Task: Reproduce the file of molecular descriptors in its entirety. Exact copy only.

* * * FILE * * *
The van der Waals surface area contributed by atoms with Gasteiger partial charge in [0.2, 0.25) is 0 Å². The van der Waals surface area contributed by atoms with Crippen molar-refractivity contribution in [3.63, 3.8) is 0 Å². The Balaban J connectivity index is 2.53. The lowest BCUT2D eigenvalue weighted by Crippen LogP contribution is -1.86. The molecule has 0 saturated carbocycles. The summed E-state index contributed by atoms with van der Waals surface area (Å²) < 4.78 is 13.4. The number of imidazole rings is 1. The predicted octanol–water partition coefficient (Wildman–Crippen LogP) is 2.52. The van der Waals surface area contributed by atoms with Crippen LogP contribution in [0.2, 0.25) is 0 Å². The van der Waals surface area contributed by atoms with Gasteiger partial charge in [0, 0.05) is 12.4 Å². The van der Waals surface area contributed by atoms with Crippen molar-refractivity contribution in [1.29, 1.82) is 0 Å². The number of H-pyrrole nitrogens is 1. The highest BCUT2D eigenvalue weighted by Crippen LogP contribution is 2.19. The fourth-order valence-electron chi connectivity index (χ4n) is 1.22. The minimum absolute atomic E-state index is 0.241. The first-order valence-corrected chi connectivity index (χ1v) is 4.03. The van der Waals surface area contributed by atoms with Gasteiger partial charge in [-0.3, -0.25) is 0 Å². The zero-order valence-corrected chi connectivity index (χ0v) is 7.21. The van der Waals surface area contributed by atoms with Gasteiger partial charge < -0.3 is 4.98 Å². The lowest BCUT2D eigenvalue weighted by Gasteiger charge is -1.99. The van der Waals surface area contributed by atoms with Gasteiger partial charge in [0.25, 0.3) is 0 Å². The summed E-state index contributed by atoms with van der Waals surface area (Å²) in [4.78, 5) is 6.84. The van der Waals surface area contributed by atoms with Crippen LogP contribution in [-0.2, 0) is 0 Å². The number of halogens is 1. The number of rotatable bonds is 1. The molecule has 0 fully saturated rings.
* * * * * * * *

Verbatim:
The van der Waals surface area contributed by atoms with Gasteiger partial charge in [0.2, 0.25) is 0 Å². The van der Waals surface area contributed by atoms with Crippen molar-refractivity contribution in [3.63, 3.8) is 0 Å². The Balaban J connectivity index is 2.53. The lowest BCUT2D eigenvalue weighted by Crippen LogP contribution is -1.86. The molecule has 0 saturated carbocycles. The summed E-state index contributed by atoms with van der Waals surface area (Å²) < 4.78 is 13.4. The number of imidazole rings is 1. The predicted octanol–water partition coefficient (Wildman–Crippen LogP) is 2.52. The van der Waals surface area contributed by atoms with Crippen LogP contribution in [0.2, 0.25) is 0 Å². The van der Waals surface area contributed by atoms with Gasteiger partial charge in [0, 0.05) is 12.4 Å². The van der Waals surface area contributed by atoms with Crippen molar-refractivity contribution in [1.29, 1.82) is 0 Å². The number of H-pyrrole nitrogens is 1. The highest BCUT2D eigenvalue weighted by Crippen LogP contribution is 2.19. The fourth-order valence-electron chi connectivity index (χ4n) is 1.22. The minimum absolute atomic E-state index is 0.241. The first-order valence-corrected chi connectivity index (χ1v) is 4.03. The van der Waals surface area contributed by atoms with Gasteiger partial charge in [-0.3, -0.25) is 0 Å². The zero-order valence-corrected chi connectivity index (χ0v) is 7.21. The van der Waals surface area contributed by atoms with Gasteiger partial charge < -0.3 is 4.98 Å². The lowest BCUT2D eigenvalue weighted by Gasteiger charge is -1.99. The van der Waals surface area contributed by atoms with Gasteiger partial charge in [0.25, 0.3) is 0 Å². The summed E-state index contributed by atoms with van der Waals surface area (Å²) in [4.78, 5) is 6.84. The van der Waals surface area contributed by atoms with Crippen LogP contribution in [-0.2, 0) is 0 Å². The number of halogens is 1. The number of rotatable bonds is 1. The molecule has 0 fully saturated rings.